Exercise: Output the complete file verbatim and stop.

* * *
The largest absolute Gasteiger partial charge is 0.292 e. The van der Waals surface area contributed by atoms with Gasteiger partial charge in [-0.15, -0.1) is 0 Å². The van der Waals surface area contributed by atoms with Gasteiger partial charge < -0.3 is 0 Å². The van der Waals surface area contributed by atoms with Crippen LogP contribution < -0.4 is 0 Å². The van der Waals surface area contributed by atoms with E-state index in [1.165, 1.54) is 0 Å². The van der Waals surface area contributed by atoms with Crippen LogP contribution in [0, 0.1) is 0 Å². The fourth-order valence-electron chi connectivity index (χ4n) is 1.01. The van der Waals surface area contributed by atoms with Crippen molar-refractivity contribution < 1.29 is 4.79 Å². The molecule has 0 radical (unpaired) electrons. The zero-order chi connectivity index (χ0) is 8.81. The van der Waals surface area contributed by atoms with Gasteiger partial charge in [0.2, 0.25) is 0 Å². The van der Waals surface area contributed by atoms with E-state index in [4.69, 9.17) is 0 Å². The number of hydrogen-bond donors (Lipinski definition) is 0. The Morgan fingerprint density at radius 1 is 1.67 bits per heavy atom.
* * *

The largest absolute Gasteiger partial charge is 0.292 e. The van der Waals surface area contributed by atoms with Gasteiger partial charge in [-0.15, -0.1) is 0 Å². The van der Waals surface area contributed by atoms with Gasteiger partial charge < -0.3 is 0 Å². The van der Waals surface area contributed by atoms with Crippen LogP contribution < -0.4 is 0 Å². The van der Waals surface area contributed by atoms with E-state index in [1.165, 1.54) is 0 Å². The van der Waals surface area contributed by atoms with Crippen LogP contribution in [0, 0.1) is 0 Å². The fourth-order valence-electron chi connectivity index (χ4n) is 1.01. The van der Waals surface area contributed by atoms with Crippen molar-refractivity contribution < 1.29 is 4.79 Å². The molecule has 0 radical (unpaired) electrons. The zero-order chi connectivity index (χ0) is 8.81. The van der Waals surface area contributed by atoms with Gasteiger partial charge in [0.2, 0.25) is 0 Å². The van der Waals surface area contributed by atoms with E-state index in [4.69, 9.17) is 0 Å². The number of hydrogen-bond donors (Lipinski definition) is 0. The Morgan fingerprint density at radius 1 is 1.67 bits per heavy atom.